A criminal conviction does not have to be the last word in your case. You have the right to an appellate review. If you choose to appeal your case, it is important to act quickly. In Arkansas state courts, you must file a notice of appeal with the circuit clerk within 30 days. In federal criminal cases, you only have 14 days to file an appeal.
There are many potential grounds for appeal in a criminal case, including:
- Legal errors — The judge improperly admitted evidence, provided incorrect jury instructions or allowed insufficient evidence to support a guilty verdict.
- Juror misconduct — The jurors failed to uphold their obligations by conducting unsanctioned experiments, relying on information gathered outside of the courtroom (i.e., from news reports, the Internet or social media), or communicating with witnesses or counsel.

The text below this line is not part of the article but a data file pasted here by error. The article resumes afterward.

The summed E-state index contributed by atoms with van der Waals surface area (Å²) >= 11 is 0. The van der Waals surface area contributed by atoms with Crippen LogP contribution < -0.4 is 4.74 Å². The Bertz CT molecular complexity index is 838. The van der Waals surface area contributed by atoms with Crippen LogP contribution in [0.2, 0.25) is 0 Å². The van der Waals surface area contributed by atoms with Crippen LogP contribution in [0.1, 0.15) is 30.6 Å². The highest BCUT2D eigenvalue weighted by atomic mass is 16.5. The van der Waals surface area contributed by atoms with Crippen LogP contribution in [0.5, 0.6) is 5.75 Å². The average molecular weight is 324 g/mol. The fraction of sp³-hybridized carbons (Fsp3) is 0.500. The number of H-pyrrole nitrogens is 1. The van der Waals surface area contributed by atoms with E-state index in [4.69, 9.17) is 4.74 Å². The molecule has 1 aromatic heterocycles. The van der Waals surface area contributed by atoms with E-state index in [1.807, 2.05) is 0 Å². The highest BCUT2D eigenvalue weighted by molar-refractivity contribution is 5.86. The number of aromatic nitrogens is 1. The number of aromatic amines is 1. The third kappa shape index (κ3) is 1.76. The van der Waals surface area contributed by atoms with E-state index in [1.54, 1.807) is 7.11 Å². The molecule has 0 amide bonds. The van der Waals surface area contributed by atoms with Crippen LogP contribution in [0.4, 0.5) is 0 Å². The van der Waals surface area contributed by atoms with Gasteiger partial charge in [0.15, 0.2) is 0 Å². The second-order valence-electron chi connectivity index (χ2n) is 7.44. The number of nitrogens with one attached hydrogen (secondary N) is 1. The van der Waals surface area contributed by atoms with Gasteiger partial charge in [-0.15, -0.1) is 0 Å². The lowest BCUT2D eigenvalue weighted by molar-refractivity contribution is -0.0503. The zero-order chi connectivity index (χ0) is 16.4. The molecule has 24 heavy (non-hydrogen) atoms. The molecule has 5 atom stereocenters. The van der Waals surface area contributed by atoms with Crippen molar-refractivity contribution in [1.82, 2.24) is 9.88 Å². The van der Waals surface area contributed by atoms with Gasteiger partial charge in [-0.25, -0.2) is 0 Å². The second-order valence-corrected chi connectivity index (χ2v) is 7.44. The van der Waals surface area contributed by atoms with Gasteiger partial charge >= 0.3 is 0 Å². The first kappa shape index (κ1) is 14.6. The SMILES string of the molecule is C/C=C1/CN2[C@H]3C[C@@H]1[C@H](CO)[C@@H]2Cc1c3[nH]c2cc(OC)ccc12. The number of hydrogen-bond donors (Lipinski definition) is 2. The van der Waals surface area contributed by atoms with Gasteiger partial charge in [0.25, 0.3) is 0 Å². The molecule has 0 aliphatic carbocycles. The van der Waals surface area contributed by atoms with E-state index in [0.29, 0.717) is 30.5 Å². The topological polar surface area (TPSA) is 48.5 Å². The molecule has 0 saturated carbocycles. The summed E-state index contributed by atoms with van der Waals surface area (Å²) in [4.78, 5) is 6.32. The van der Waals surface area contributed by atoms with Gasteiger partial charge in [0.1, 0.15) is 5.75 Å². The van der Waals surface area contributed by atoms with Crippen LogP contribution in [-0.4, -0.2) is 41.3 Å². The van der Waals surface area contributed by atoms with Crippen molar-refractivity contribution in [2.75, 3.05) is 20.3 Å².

- Ineffective assistance of counsel
— Your trial attorney made mistakes in your case, which directly lead to your conviction.
The goal of the appeal is to convince the appellate court that the trial court’s errors unfairly prejudiced the outcome. You cannot retry the case. Your attorney relies on the record of the trial proceedings (the motions, hearings and evidence) and written legal arguments (called briefs) to persuade the court that there are adequate grounds to grant your appeal.
A successful appeal may not always result in the dismissal of the charges and your release from prison. Other potential remedies secured by post-conviction relief include a new trial and modification of your sentence.